of Paul's first letter to the Corinthians. For Paul writes: "How does any among you, if he has a complaint against another, go to law before the unrighteous, and not before the saints? (that is, before Christians). Do ye not know that the saints will judge the world? If then the world will be judged by you, are ye not good enough to judge trifles? Know ye not that ye will judge the angels, how much more temporal affairs? If now ye have law-suits over affairs, name the most despised in the church and set the same to judge. To your shame I say that. Is it so indeed that there is no wise man among you, or not a single one who can judge between brother and brother, but a brother permits himself to go to law with another, even before the unbelievers?"
Hear Paul now, dear brothers, and see. If Christians wish to go to law over affairs, that is, over temporal goods, which is quite wrong, they should yet seek to be judged by a Christian and not by an unbeliever. Mark here, brothers, you have skipped over that. If Christians wish to go to law and not to be at peace with each other, they sin yet more, yea, they doubly sin, if they take their case before an unbelieving judge and not before a Christian. Therefore Paul mocks the Corinthians and says, "If ye will go to law, ye should choose the most despised among you to judge." He says that to them for their shame, since it is reasonable that they should be ashamed if they had not among them any pious and wise Christians, who might decide justly between them, but must run for an unbelieving judge.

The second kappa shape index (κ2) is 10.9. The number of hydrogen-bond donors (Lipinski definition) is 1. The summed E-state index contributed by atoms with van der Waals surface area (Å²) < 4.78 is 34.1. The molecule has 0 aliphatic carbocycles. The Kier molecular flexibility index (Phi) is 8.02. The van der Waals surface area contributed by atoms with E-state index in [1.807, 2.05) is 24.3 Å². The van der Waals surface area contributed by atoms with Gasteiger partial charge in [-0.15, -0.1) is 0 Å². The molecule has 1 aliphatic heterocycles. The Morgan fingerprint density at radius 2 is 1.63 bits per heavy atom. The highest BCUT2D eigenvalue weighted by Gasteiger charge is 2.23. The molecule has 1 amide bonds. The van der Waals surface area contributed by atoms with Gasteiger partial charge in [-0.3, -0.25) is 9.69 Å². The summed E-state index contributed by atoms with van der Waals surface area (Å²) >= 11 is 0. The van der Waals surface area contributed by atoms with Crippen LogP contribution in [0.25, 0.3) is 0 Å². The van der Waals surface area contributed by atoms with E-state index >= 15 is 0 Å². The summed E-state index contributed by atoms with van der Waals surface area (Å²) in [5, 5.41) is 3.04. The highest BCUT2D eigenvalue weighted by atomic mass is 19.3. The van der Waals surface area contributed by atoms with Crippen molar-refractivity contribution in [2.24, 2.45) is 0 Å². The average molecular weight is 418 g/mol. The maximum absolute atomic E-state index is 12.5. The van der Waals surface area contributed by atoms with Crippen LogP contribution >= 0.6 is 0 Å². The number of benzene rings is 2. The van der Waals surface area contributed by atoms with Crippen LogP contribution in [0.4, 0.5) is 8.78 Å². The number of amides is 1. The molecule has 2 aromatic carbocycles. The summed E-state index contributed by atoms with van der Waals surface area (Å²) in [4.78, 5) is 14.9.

Now a blind man can see, that a Christian may properly and with a good conscience sit in court and council, and judge and decide about temporal cases; although the wranglers and disputants sin, yet they sin more if